Also, Juantez Hollins, who started six games at left tackle and one at left guard in 2011, returns after being suspended for the 2012 season.
For both a paltry rushing team and one that gave up 38.0 sacks (T-102 nationally) in 2012, there's plenty of room for the offensive line to improve. Pitt's relying on inexperienced players to fill their two-deep, and that's always a dangerous proposition. Although, Bisnowaty was a 4-star prospect in the class of 2012, and Dorian Johnson a blue chip 5-star tackle in the 2013 cycle.
Luckily for Pitt, there are hardly as many questions on defense as offense. Having 8 returning starters from a unit that was 17th nationally in total D, and 23rd in preventing scoring will probably make Paul Chryst sleep better at night. The biggest loss was Jarred Holley (46 career starts) who had 2 picks and 75 total tackles in 2012.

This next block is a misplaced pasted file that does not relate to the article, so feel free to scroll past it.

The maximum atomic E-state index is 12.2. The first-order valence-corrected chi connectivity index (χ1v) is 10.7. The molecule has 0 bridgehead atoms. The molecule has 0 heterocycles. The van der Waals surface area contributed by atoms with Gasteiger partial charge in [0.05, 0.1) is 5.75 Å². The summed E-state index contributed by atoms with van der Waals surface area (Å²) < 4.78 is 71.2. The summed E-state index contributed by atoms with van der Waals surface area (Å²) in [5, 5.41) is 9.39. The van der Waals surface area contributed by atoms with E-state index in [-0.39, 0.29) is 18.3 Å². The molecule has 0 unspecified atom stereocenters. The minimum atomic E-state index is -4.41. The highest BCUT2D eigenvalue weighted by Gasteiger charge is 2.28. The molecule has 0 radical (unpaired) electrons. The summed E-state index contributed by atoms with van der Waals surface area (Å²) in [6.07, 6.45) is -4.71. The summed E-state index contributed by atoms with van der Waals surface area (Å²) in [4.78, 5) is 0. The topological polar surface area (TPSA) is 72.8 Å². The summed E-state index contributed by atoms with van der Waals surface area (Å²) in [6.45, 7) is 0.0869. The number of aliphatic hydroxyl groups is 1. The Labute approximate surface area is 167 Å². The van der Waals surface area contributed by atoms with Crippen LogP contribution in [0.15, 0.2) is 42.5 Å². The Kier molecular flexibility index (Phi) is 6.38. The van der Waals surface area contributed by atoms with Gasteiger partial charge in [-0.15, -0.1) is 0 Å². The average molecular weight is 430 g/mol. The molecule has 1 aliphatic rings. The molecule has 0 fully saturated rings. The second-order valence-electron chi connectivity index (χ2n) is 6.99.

Defensive tackle Aaron Donald led Pitt in sacks last season (5.5), and the Big East in tackles for loss (18.5). Tyler Ezell (3 sacks), who was named most improved defensive player during spring, joins Donald inside. Said This is Panther-lair.com's take on the defensive line.
Aaron Donald was arguably the best player on the team last season, and he hasn't taken any steps back this spring. Donald is still dominant, and now he's got a partner at defensive tackle - redshirt senior Tyrone Ezell - who looks like he is ready to be a complementary piece. And behind Donald and Ezell, sophomore Darryl Render and junior Khaynin Mosley-Smith [has since been suspended indefinitely] have emerged as viable backups, giving Pitt some real depth at defensive tackle.